Company Name __________________________ Job Name __________________________ Date________
We aren't supposed to be electricians, and we don't expect you to know how to handle electrical repairs. But there are a few facts about electricity you ought to know to guard yourselves against electrical shock.
The first thing is this — it isn't the amount of electricity in a circuit that makes the difference between life and death to you. What makes the difference is the amount of current that runs through the vital parts of your body.
For instance, you can work around a machine powered by very heavy voltage with complete safety if you stay away from the energized connections, if the machine is well grounded and properly protected by fuses. If you must touch equipment, make sure your hands are dry and your feet are on dry floor.
On the other hand, even the 110 volt power in your home electric light circuit can kill if you contact it with wet hands and are in contact with a ground return such as wet floor or a water pipe or radiator.
Here are some suggestions that will keep you safe from electrical hazards:
1. If any electrical device near your work area sparks, overheats or smokes, don't try to repair it yourself. Shut it off and report it.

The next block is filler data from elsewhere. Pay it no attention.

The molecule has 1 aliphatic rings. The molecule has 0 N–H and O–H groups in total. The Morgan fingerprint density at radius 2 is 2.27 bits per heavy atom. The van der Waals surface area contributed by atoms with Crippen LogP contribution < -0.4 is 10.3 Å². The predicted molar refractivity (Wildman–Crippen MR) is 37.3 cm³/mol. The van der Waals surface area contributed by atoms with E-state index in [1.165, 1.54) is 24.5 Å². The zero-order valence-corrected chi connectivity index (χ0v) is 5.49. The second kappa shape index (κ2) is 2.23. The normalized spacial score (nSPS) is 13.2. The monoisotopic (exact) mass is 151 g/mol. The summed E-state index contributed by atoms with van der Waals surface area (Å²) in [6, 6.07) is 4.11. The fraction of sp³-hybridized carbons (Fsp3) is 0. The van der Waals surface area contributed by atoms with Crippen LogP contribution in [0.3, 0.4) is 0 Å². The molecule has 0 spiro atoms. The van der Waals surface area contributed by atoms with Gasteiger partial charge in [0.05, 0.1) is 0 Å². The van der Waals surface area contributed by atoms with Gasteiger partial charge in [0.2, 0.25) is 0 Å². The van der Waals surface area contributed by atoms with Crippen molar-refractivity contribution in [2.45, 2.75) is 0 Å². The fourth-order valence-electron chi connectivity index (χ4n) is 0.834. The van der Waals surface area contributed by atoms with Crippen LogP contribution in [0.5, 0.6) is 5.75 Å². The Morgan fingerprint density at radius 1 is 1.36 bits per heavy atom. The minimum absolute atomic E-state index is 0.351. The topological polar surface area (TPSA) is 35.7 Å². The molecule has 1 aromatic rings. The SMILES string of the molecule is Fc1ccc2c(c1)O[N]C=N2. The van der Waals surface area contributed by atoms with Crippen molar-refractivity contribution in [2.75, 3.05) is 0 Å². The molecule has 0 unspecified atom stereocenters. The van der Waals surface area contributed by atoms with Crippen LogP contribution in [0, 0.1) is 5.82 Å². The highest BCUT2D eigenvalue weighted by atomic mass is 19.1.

2. Stay away from all electrical switches, fuse boxes, or other devices unless you have been authorized to handle them and instructed in their use. Even if you think you understand them completely, it's better to remember the old saying, "A little knowledge is a dangerous thing."
3. If you are authorized to replace fuses, follow the operating instructions you've been given faithfully. An apparently harmless variation may be deadly. And never bridge a fuse with a nail or other metal — the fuse is your best safety device on any electrical circuit.
4. When you must use any electrical equipment (including portable electrical tools or extension lights) in a situation where there is a lot of moisture around or where you have to contact grounded metal (particularly water or heating pipes) GET CLEARANCE FROM YOUR SUPERVISOR FIRST.
No equipment is foolproof, and if we try acting like fools we can be hurt.
Remember this rule — don't tackle any electrical job you haven't been assigned to, and don't do any electrical job you have been assigned to any other way than the way you've been trained to do it.
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